Diversity Booze – Who Drinks What and Why?

multiWine & Spirits Daily had a terrific article last week titled, “Capitalizing on the Growing Ethnic Trend.”

The article includes data on the growth rates and buying power of the Latino, African American, and Asian consumer markets. Further, it reports on data gathered by Republic National Distributing Company (RNDC) and describes who drinks what.

Some of the reported drinking habits are well known to spirits marketers and some show shifts from the past.

A few highlights from the article:

What I find so interesting is that compared to the past, while there are some diverse drinking preferences, everyone drinks everything. There are differences but not as sharp as I’ve seen years ago.

So permit me to add some comments and cautions concerning marketing to diverse population segments.

The Latino/Hispanic market is not one market.

It is a diverse group of consumers consisting of those from Mexico, Puerto Rico, Central America, Cuba, and other Caribbean Islands. Further, these sub-segments are geographically dispersed so the Mexican American consumers in Texas, for example, are different from those in Chicago or LA.

The African American consumer category and brand preferences also vary by geography and urban, suburban and rural residence.

And along with that the  “Asian” category doesn’t account for consumers from China, South Korea, Philippines and other countries that each have there own cultures and customs.

The point is, a smart brand builder pays attention to diverse consumer markets as a starting point, but understands that further knowledge (micro marketing) is necessary.

A Memorable Experience in Ethnic Marketing Research:

I was conducting focus groups on behalf of Patron Tequila when Seagram had the brand. The research was among Anglo and Mexican American consumers. At the time, Patron was only just beginning to grow and we wanted to know attitudes and perceptions about the brand. filepicker_KNHm8ETTwyz9U3ePFuyt_patron

Many Anglo consumers told us that their favorite brands were those they believed to be “authentic” tequilas and brands like Cazadores and Herradura were mentioned. But, so was Patron.

At the time Patron was not available in Mexico (except for Duty Free) and was only an export product. Yet, it’s name and packaging made it ”authentic” tequila.

Among the Mexican American consumers, the attitudes became even more telling. Those who strongly maintained their Mexican identity stuck with brand preferences from “back home.” But, second and third generation Mexican Americas (those more assimilated rather than acculturated) also added Patron to their repertoire. When challenged about the lack of heritage for Patron, the most frequent reply was, “Hey, my Anglo friends drink it so it must be good.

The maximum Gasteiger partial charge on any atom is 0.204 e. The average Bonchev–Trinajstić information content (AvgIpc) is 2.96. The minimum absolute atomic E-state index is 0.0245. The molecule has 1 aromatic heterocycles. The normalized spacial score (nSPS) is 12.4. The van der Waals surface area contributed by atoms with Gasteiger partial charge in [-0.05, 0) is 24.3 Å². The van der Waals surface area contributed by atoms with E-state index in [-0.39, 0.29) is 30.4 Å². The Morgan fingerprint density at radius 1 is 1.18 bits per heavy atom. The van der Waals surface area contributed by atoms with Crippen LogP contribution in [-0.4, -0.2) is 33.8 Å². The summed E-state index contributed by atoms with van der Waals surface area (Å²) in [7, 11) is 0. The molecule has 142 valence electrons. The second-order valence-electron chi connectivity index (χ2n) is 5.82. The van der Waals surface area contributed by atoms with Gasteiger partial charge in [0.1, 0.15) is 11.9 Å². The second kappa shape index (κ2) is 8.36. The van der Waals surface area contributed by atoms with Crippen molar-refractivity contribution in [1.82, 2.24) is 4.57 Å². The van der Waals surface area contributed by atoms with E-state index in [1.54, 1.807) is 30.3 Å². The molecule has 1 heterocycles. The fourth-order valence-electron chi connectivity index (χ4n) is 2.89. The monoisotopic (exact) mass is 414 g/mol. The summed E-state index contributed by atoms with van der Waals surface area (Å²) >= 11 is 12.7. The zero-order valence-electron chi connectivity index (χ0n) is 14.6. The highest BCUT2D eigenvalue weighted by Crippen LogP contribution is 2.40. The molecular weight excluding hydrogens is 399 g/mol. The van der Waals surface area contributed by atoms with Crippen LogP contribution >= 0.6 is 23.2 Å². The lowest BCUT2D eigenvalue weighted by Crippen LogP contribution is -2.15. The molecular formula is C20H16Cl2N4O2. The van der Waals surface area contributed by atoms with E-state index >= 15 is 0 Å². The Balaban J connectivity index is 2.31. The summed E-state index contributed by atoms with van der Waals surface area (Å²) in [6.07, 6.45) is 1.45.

So, looking at the market from a diversity standpoint is great but it’s critical to remember that there are many layers to a culture and one size doesn’t fit all.

The LGBT (Lesbian, Gay, Bisexual, and Transgender)  market also make up a very interesting drinking segment of the population and are also a deeply layered group of communities. Ah, but that’s a subject for another posting.


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Booze to Broadway to Booze Again

Wine and Spirits Daily and Shanken Daily News have each had stories on
Hiro Sake and its co-founder, Carlos Arana. In fact, there’s been quite a bit
of press about them lately.

Since I’ve known Carlos for most of my booze business days, I thought I would chime in.

At Seagram, Carlos and I suffered through the foibles of our Latin American boss and managed to survive the adventures of Patron in the early days. Carlos went on to run the Asia-Pacific whiskey business.

Next came an 8-year stint with the Beckmann family running the tequila business with impressive results and literally put Jose Cuervo on the global map. He managed to double sales and triple profits and increased market share by five percentage points. Not shabby.

A brief tour of duty as President of the Arnell Group was enough to convince him that doing your own thing is far more rewarding than working in a corporate setting.

So, enter Broadway and Hiro Sake.

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Tequila Sunrise, Ascent, or Hype?

Wine and Spirits Daily had a story last week entitled, IS TEQUILA THE NEW VODKA?

Good question.

The article quoted a writer at the Washington Post who said… “A new trend emerges: the proliferation of ‘ultra-premium’ tequilas targeted at a club crowd that slowly has begun to trade in Grey Goose for Patron.” The article goes on to point out that “various social indicators, such as Al Roker claiming on the Today Show that Tequila is the new Vodka.” (I must have missed the announcement about Al Roker as social forecaster. I thought he did the weather.)

A few observations:

Drinking Patron at clubs at the expense of Vodka brands like Grey Goose is not a new concept. They are often interchangeable depending on the mood and occasion. Both brands are at the top of the heap in terms of being icons.

Further, it’s not Tequila, it’s Patron. Generally speaking, among most consumers, the Tequila category has three brands…Patron, Cuervo and all others. Remember the old adage? Consumers drink brands not categories.

Tequila will grow as it continues to be the focus of new product introductions and in that regard, it will be the new Vodka. I don’t have the actual data but I’d bet there have been more new Tequilas introduced in the last few years than Vodka. The shifts in Vodka preferences from the high end to mid-priced and value brands make new Tequila entries more enticing.

So, among most consumers, Vodka will continue to rule. Whether Al Roker thinks so or not.

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